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  • Oct 23, 2014
  • Updated: 2:17pm
Lai See
PUBLISHED : Tuesday, 10 September, 2013, 12:00am
UPDATED : Tuesday, 10 September, 2013, 2:47am

Writ brings new twist to Deborah Annells saga

BIO

Howard Winn has been with the South China Morning Post for two and half years after previous stints as business editor and deputy editor of The Standard, and business editor of Asia Times. His writing has also been published in the Far Eastern Economic Review, the Wall Street Journal, and the International Herald Tribune. He writes the Lai See column which focuses on the lighter side of business.
 

The Deborah Annells saga continues with another of her clients taking out a High Court writ against her for a sum of £1 million (HK$12.1 million).

According to the writ, filed by solicitors Wilkinson & Grist on behalf of the plaintiffs Edward Brian Nicol and Charlene Marianne Nicol, Annells allegedly failed to transfer funds from their trust to investment managers in Britain.

The statement of claims also says that Annells sent forms and a letter to the plaintiff's solicitor that purported to show she had transferred the funds via HSBC. However, when these were sent to the bank for verification, HSBC replied: "We do not have any record of having issued any of the [said] documents."

Annells is a Hong Kong-based tax consultant and the founder and managing director of AzureTax. In July she was found to have committed six instances of dishonesty by the disciplinary tribunal of Britain's Chartered Institute of Taxation (CIOT) and was expelled.

The tribunal said that she had dishonestly used trust funds of HK$5.2 million to make payments that were not in the beneficiaries' interests, she had failed to separate and maintain bank accounts belonging to AzureTax Group and client funds, and she sought to deceive a solicitor acting for one of the trusts managed by one of her companies by "relying on a bank statement which she knew or ought have known was forged". Annells denies she has been dishonest.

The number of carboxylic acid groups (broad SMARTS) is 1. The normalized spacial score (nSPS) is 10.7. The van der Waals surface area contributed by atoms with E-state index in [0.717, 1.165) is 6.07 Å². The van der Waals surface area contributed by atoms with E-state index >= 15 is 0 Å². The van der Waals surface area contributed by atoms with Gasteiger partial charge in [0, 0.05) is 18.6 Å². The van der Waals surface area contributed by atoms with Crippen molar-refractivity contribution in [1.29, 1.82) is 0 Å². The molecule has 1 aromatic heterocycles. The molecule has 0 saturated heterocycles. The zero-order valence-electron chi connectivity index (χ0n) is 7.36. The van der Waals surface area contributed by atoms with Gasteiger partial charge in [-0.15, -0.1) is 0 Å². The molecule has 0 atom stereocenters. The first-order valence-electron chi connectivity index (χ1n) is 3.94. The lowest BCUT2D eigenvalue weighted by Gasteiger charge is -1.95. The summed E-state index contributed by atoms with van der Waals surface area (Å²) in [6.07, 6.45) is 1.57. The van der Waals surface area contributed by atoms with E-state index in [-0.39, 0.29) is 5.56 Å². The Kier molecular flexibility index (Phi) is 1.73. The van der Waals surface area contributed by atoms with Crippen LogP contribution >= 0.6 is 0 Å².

The claim says the plaintiffs set up a trust scheme with Annells in March this year and paid in £500,000 each. Under the terms of the scheme the funds in the trust would be managed by Bloomsbury, a branch of British company Raymond James Investment Services UK which opened a nominee account with Pershing Securities in April so that the trust funds could be transferred to this account and invested.

However, in early August Edward Nicol complained to Annells over the delay in transferring the funds to the nominee account. Annells emailed Bloomsbury on August 6 to say that the funds would be transferred the following day, the claim alleges. The next day she emailed Nicol telling him that telegraphic transfer forms had been submitted to HSBC. However, the claim says that as of Friday last week no funds had been transferred.

On August 22, the claim says, her then-solicitor sent to the plaintiff's solicitor the telegraphic transfer forms that purported to show that the funds had already been sent.

On August 28 she sent a letter purportedly from an HSBC officer saying that the bank knew the funds were in the British banking system. When asked if the documents were genuine, the bank replied that it had no record of these transfers.

The police arrested Annells in December 2011 in connection with a complaint by another client. Its investigation has now entered its 21st month but no charges have been laid.

The Hong Kong Institute of Certified Public Accountants (HKICPA) is meeting later this month to see if her conduct warrants a formal disciplinary investigation.

Since the CIOT findings Annells has carried an explanatory statement on her website in which she says that she has changed the way her company conducts business. She updated this statement in mid-August to say, incorrectly, that contrary to press reports she was not being investigated by the HKICPA or the Society of Trust and Estate Practitioners. She has since resigned from STEP, which relieves her of further investigation.

Meanwhile, Annells has updated her site and concedes she is "now providing information regarding the CIOT review" to the HKICPA. She adds: "We reiterate that we have broken no laws or professional conduct codes in Hong Kong."

 

Beckham plays ball with CLSA

CLSA is celebrating the 20th year of its Investors' Forum, which kicks off on September 23.

One of the features of the event, aside from the access investors get to the executives of the companies in which they invest, is the celebrity keynote speaker.

In recent years these have included Mike Tyson, George Clooney, and Francis Ford Coppola. CLSA has stayed with the sporting theme and this year's celeb speaker is the recently retired English footballer David Beckham.

Fortunately, it's the medium rather than the message which counts on these occasions.

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